Customer Reviews for

The Second Opinion

Average Rating 4
( 52 )
Rating Distribution

5 Star

(21)

4 Star

(18)

3 Star

(10)

2 Star

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1 Star

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  • Anonymous

    Posted March 24, 2011

    An OK Read!

    This book was OK - it wasn't fast paced, edge of your seat - but was OK. A good one time read. --K--

    0 out of 1 people found this review helpful.

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  • Posted March 8, 2009

    Palmer delievers another medical thriller.

    Why would anyone want to kill Dr Palmer opens Petros Sperelakis is lying in a bed, in his own hospital, in a deep coma. He's been the victim of a hit and run. After all, he is a world-renowned diagnostician and the man who created the stellar Sperelakis Center for Diagnostic Medicine at Boston's Beaumont Clinic. Dr. Sperelakis is the father of four grown children: Dmitri, the oldest, twins Selene and Marcos, and his youngest, Thea. All, except Dmitri are well-known doctors and despite family dysfunctions they understand that they may soon have to decide what to do about their father's future. Readers are told right at the beginning of the story: Dmitri and Thea each have a form of Asperger's Syndrome . a mysterious form of autism, that with help can often be "controlled." Unfortunately for Dmitri his father refused to get him any help or to have him diagnosed. Thea is the other sibling with the syndrome. But she benefited from her mother's insistance she get the proper treatment. With the help of her therapist & she became a physician too. But she chose to join Doctors Without Borders and take her brilliance to the Congo, far away from the pressures of daily stresses in the formal medical community.

    Fans of Palmer's many medical thrillers will be ready for the number of sub-plots and the winding labyrinth they lead readers through. THE SECOND OPINION certainly has its share. But at the forefront is Thea and her uncanny ability to see things in black and white. No gray exists in her view of life or the world. Her years of therapy have helped her to learn how to focus her thoughts and her photographic memory allows her to key into everything she has ever learned or read.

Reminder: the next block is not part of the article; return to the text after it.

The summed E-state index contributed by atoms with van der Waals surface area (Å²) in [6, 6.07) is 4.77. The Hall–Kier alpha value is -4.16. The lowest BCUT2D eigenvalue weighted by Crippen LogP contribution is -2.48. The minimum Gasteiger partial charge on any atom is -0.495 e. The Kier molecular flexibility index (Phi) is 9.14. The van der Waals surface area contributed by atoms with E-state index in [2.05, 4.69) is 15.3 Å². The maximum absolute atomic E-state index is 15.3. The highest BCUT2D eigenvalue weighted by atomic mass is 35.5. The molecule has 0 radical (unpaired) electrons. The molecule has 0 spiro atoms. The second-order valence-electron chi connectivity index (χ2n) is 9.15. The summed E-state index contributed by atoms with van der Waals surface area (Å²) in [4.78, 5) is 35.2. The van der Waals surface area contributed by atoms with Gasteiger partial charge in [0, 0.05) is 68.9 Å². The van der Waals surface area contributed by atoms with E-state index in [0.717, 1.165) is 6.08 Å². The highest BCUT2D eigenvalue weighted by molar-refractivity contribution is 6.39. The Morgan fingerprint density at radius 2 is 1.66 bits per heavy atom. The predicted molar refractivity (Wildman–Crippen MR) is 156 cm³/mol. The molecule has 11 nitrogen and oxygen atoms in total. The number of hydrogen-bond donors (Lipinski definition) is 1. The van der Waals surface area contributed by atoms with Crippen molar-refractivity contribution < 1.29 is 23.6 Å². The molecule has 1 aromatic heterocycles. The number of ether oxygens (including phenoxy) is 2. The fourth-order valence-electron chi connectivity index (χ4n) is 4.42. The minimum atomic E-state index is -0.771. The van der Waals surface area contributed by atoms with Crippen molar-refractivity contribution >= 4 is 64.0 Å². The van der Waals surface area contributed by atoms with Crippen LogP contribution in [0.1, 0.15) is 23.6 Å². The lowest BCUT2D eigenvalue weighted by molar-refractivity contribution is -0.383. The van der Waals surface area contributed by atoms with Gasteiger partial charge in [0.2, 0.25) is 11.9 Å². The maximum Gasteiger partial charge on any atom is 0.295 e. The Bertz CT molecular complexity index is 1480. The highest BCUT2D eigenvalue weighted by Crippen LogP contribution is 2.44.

But it is the "other one," .who has recreated the attack on their father and to his eye the hit and run was no accident. It couldn't be. When he shows Thea his 3-dimensional computer representation she too sees that her father was a target. The suspense is high and the tension gripping. REVIEWER BARBARA LIPKIEN GERSHENBAUM

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  • Posted March 6, 2009

    more from this reviewer

    My Opinion

    Call me old-fashioned, but I like to read the whole book before reviewing it. Having enjoyed to some extent Palmer's previous book, The First Patient, I am seeing a pattern where he stars off with a great plot and then proceeds to ludicrous efforts to keep the plot going. That's not to say there is nothing entertaining, it's to say that he could do so much better.

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  • Anonymous

    Posted March 1, 2011

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    Posted June 30, 2009

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    Posted October 17, 2010

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    Posted August 6, 2011

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    Posted July 7, 2011

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  • Anonymous

    Posted March 27, 2010

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